early 15c., foreyner; see foreign + -er (1).
In ordinary use chiefly applied to those who speak a foreign language as their native tongue; thus in England the term is not commonly understood to include Americans. [OED]
In American English from 1620s through mid-19c., however, it was used of a person from a different colony or state. Earlier as a noun in English was simple foreign (early 14c.), probably from Old French, which used the adjective as a noun meaning "foreigner;" also "outskirts; the outside world; latrine, privy." Spelling furriner, representing pronunciation, is from 1832, originally in Irish dialect pieces but by 1840s picked up by American dialect writers (Thomas Chandler Haliburton).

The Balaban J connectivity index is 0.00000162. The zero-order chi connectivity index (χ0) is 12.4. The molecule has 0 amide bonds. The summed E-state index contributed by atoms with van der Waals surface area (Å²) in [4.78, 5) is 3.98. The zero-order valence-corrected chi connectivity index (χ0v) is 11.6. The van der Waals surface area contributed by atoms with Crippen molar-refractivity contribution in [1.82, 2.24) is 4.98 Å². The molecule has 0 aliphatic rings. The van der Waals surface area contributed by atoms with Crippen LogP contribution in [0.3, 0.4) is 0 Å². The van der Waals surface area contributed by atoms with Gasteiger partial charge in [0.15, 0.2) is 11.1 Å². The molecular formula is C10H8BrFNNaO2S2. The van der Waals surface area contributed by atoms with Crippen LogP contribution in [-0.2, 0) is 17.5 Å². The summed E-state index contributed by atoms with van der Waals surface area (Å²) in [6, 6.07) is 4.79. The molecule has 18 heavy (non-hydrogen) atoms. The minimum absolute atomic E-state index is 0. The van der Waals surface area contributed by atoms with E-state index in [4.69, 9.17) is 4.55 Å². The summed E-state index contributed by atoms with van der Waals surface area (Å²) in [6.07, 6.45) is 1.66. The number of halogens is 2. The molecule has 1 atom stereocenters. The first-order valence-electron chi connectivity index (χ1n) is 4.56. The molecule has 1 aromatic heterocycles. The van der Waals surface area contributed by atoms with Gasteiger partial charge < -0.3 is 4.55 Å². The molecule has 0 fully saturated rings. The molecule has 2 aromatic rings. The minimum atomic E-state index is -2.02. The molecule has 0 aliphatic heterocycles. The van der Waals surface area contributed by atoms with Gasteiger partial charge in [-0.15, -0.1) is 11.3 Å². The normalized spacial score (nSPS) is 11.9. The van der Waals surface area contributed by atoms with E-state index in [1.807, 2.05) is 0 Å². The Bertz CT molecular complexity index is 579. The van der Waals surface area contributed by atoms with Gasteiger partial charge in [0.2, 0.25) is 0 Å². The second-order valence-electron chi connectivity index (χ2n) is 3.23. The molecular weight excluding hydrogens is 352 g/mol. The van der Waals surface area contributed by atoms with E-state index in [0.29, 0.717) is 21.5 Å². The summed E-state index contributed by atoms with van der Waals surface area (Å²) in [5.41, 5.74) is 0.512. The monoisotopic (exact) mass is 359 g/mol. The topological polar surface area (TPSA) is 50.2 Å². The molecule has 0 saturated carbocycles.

updated on September 25, 2018
Dictionary entries near foreigner